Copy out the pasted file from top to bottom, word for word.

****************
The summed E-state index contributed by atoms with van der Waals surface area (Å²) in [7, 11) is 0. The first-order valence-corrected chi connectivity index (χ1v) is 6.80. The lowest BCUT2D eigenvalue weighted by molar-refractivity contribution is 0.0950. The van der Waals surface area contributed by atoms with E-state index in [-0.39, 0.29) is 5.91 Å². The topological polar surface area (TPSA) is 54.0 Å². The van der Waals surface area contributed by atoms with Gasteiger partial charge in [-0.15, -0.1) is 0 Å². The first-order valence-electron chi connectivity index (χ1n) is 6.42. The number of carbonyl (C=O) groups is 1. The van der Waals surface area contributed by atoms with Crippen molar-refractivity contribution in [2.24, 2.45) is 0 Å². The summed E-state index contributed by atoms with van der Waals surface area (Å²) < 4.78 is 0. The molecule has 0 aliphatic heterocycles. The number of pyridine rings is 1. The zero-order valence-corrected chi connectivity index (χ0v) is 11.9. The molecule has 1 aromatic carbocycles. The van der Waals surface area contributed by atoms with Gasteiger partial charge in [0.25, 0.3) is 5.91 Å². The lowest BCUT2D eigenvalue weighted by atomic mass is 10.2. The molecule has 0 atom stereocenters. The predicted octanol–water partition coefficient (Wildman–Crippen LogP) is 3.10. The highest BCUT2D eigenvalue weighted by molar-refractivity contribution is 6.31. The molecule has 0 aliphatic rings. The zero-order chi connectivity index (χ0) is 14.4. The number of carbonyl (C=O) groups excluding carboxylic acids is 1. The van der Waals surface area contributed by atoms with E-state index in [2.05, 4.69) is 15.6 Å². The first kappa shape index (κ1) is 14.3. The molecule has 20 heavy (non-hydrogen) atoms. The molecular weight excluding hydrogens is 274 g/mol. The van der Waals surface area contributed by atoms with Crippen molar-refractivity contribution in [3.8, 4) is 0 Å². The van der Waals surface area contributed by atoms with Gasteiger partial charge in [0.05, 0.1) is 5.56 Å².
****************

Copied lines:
The summed E-state index contributed by atoms with van der Waals surface area (Å²) in [7, 11) is 0. The first-order valence-corrected chi connectivity index (χ1v) is 6.80. The lowest BCUT2D eigenvalue weighted by molar-refractivity contribution is 0.0950. The van der Waals surface area contributed by atoms with E-state index in [-0.39, 0.29) is 5.91 Å². The topological polar surface area (TPSA) is 54.0 Å². The van der Waals surface area contributed by atoms with Gasteiger partial charge in [-0.15, -0.1) is 0 Å². The first-order valence-electron chi connectivity index (χ1n) is 6.42. The number of carbonyl (C=O) groups is 1. The van der Waals surface area contributed by atoms with Crippen molar-refractivity contribution in [2.24, 2.45) is 0 Å². The summed E-state index contributed by atoms with van der Waals surface area (Å²) < 4.78 is 0. The molecule has 0 aliphatic heterocycles. The number of pyridine rings is 1. The zero-order valence-corrected chi connectivity index (χ0v) is 11.9. The molecule has 1 aromatic carbocycles. The van der Waals surface area contributed by atoms with Gasteiger partial charge in [0.25, 0.3) is 5.91 Å². The lowest BCUT2D eigenvalue weighted by atomic mass is 10.2. The molecule has 0 atom stereocenters. The predicted octanol–water partition coefficient (Wildman–Crippen LogP) is 3.10. The highest BCUT2D eigenvalue weighted by molar-refractivity contribution is 6.31. The molecule has 0 aliphatic rings. The zero-order chi connectivity index (χ0) is 14.4. The number of carbonyl (C=O) groups excluding carboxylic acids is 1. The van der Waals surface area contributed by atoms with E-state index in [2.05, 4.69) is 15.6 Å². The first kappa shape index (κ1) is 14.3. The molecule has 20 heavy (non-hydrogen) atoms. The molecular weight excluding hydrogens is 274 g/mol. The van der Waals surface area contributed by atoms with Crippen molar-refractivity contribution in [3.8, 4) is 0 Å². The van der Waals surface area contributed by atoms with Gasteiger partial charge in [0.05, 0.1) is 5.56 Å².